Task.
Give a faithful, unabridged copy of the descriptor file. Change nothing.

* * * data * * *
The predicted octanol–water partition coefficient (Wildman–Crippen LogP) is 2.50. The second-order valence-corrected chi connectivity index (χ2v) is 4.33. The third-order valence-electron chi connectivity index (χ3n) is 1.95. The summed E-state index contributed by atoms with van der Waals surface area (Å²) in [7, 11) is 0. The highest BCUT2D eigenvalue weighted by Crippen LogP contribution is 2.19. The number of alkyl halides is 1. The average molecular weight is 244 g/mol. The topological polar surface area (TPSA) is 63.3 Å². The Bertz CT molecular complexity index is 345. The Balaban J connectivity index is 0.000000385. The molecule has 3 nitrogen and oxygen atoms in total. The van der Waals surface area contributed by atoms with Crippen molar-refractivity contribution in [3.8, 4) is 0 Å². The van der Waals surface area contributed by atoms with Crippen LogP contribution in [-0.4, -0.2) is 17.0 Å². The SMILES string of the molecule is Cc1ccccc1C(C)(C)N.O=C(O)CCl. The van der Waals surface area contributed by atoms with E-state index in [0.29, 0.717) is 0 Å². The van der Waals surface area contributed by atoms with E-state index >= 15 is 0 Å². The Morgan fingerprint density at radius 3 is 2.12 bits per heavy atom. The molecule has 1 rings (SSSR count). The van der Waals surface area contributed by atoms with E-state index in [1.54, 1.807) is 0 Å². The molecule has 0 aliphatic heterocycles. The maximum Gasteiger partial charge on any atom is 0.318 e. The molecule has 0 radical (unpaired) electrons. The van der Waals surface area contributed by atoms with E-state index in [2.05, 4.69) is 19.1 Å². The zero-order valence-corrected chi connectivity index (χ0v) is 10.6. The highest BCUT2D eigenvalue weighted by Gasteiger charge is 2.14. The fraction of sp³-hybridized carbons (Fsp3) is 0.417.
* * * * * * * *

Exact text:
The predicted octanol–water partition coefficient (Wildman–Crippen LogP) is 2.50. The second-order valence-corrected chi connectivity index (χ2v) is 4.33. The third-order valence-electron chi connectivity index (χ3n) is 1.95. The summed E-state index contributed by atoms with van der Waals surface area (Å²) in [7, 11) is 0. The highest BCUT2D eigenvalue weighted by Crippen LogP contribution is 2.19. The number of alkyl halides is 1. The average molecular weight is 244 g/mol. The topological polar surface area (TPSA) is 63.3 Å². The Bertz CT molecular complexity index is 345. The Balaban J connectivity index is 0.000000385. The molecule has 3 nitrogen and oxygen atoms in total. The van der Waals surface area contributed by atoms with Crippen molar-refractivity contribution in [3.8, 4) is 0 Å². The van der Waals surface area contributed by atoms with Crippen LogP contribution in [-0.4, -0.2) is 17.0 Å². The SMILES string of the molecule is Cc1ccccc1C(C)(C)N.O=C(O)CCl. The van der Waals surface area contributed by atoms with E-state index in [0.29, 0.717) is 0 Å². The van der Waals surface area contributed by atoms with E-state index >= 15 is 0 Å². The Morgan fingerprint density at radius 3 is 2.12 bits per heavy atom. The molecule has 1 rings (SSSR count). The van der Waals surface area contributed by atoms with E-state index in [1.54, 1.807) is 0 Å². The molecule has 0 aliphatic heterocycles. The maximum Gasteiger partial charge on any atom is 0.318 e. The molecule has 0 radical (unpaired) electrons. The van der Waals surface area contributed by atoms with E-state index in [2.05, 4.69) is 19.1 Å². The zero-order valence-corrected chi connectivity index (χ0v) is 10.6. The highest BCUT2D eigenvalue weighted by Gasteiger charge is 2.14. The fraction of sp³-hybridized carbons (Fsp3) is 0.417.